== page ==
With that, the boy slowly lifted his vest.

“My god! Who did that to you? You poor kid.”

His skin was covered in weals and bruises, both back and front. Andy stood back, unable to move; unable to think what to do next.

“Ok, the first thing we must do is get you to the doctor.”

“No!” Solomana screamed and ran for the door. “No, no doctor! I don’t need no doctor. I’ll be fine. I just need to stay away a while!”

The words came rushing out as he panicked. Andy rushed to get between him and the door and held his hands out, palms open, to show that he offered no threat of restraint.

“That’s fine Solomana; that’s just fine. You stay here. I’ll get you a drink. You’ll be safe here.”

He seemed to accept what Andy said and slumped down in a chair, head in hands and moaned softly to himself. Andy made sure his voice was going to be calm and reassuring before he spoke again.

“Whatever we do my friend, you are going to have to tell me what happened, or I won’t be able to help you.” He sat down beside the boy but didn’t attempt to touch him, although he longed to gather him in his arms and make everything alright.

“Now can you tell me who did this to you and why they did it? What have you done to deserve such a beating?”

He lifted his head and looked directly into Andy’s eyes. He could only see the young boy’s face but sensed that there was a lifetime of experience behind his gaze.

“My father says that Mr. Erik comes back again next week. I told him that I didn’t feel like staying with Mr. Erik this time. It is the last week of school and I want to be at school. I’ll never learn things properly unless I’m at school.”

“What did your father say then?” Andy could see clearly what his father’s reaction had been but wanted Solomana to explain for himself. He wanted to have no doubts this time.

“He told me I was ungrateful and selfish. He said that Mr. Erik gave the village so much and asked only for some help in the house in return. He said that I had no right to refuse and I must do as I am told.” Tears welled up in his eyes again and he gripped his fists as he went on.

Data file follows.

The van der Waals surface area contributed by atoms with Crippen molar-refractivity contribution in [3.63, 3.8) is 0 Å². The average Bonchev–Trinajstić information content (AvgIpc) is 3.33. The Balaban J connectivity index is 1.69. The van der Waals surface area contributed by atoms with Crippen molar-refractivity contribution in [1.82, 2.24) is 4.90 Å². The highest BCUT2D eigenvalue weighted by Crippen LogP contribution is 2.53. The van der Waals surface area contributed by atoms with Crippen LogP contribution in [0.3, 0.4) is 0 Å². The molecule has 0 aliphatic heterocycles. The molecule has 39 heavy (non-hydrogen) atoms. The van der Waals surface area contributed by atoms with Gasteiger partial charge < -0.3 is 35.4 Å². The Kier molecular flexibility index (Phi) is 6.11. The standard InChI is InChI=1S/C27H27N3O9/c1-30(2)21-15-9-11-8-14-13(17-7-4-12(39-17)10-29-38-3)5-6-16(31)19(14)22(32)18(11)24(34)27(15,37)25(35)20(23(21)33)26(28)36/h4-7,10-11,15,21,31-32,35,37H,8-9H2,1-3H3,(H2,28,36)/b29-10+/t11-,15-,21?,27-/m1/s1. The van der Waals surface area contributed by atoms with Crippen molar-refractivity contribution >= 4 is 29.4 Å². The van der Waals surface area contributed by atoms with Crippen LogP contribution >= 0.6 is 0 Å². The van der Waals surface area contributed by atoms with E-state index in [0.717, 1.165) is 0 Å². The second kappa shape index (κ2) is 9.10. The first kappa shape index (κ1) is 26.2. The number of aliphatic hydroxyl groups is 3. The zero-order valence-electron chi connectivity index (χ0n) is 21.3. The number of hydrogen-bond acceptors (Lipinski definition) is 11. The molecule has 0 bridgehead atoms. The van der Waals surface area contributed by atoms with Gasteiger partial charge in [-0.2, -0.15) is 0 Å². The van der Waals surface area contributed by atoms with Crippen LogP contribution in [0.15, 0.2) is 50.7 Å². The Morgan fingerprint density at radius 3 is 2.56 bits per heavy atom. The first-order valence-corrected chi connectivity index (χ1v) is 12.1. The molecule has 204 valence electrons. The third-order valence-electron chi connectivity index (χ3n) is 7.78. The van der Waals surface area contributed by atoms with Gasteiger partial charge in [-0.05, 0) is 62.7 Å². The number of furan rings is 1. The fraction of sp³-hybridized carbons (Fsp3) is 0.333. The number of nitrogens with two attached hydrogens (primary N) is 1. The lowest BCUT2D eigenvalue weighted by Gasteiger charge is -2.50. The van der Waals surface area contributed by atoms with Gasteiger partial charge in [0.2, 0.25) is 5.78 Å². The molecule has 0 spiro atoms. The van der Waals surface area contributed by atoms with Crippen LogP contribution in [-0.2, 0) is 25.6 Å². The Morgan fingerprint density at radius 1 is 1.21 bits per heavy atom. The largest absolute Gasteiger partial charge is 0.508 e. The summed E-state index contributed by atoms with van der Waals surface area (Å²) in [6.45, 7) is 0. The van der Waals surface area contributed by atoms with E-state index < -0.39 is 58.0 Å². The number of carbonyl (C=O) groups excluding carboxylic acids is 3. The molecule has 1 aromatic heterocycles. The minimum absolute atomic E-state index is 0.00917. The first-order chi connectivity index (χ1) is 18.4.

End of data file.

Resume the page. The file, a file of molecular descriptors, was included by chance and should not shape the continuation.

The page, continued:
“I shouted at him. I shouted at my father. I wanted him to know what Mr. Erik does to me but I think he knows already. Then he lost his temper and hit me. I’m a bad boy. I don’t think it’s so bad with Mr. Erik. I am selfish, he’s right. I deserved my beating!”

Andy could barely hold back the tears as he drew him towards him again. The boy needed protection at that moment but Andy feared that he wasn’t the only one.

A dog started barking outside and voices approached; footsteps across the lanai. He braced herself for the inevitable intrusion.

***** 

It was only two days later when the post arrived. The letter was brief and unapologetic. The island council felt that the library needed a local librarian and Tetuanui was to take over Andy’s duties with immediate effect.

He wasn’t shocked or even terribly disappointed, as this particular paradise had proved to be yet another illusion. It was almost as if the surreal tragedy of it all fitted Andy’s life seamlessly. Had he caused it all by his arrival? No of course not. He knew that but felt certain that wherever he was, he became a magnet for unhappiness. He didn’t desire it; he just sought peace of mind but no matter how many times he ran, he could never achieve it.

What to do about Solomana? He knew he would be raised by his own, in ways Andy would never understand. He sensed he would survive but more in hope than certainty. Nevertheless, when he got back to Auckland, he’d raise such a stink!

What he did know was that he had no courage left and few reserves to draw on.

“Bugger it,”

He packed his bags. 

The End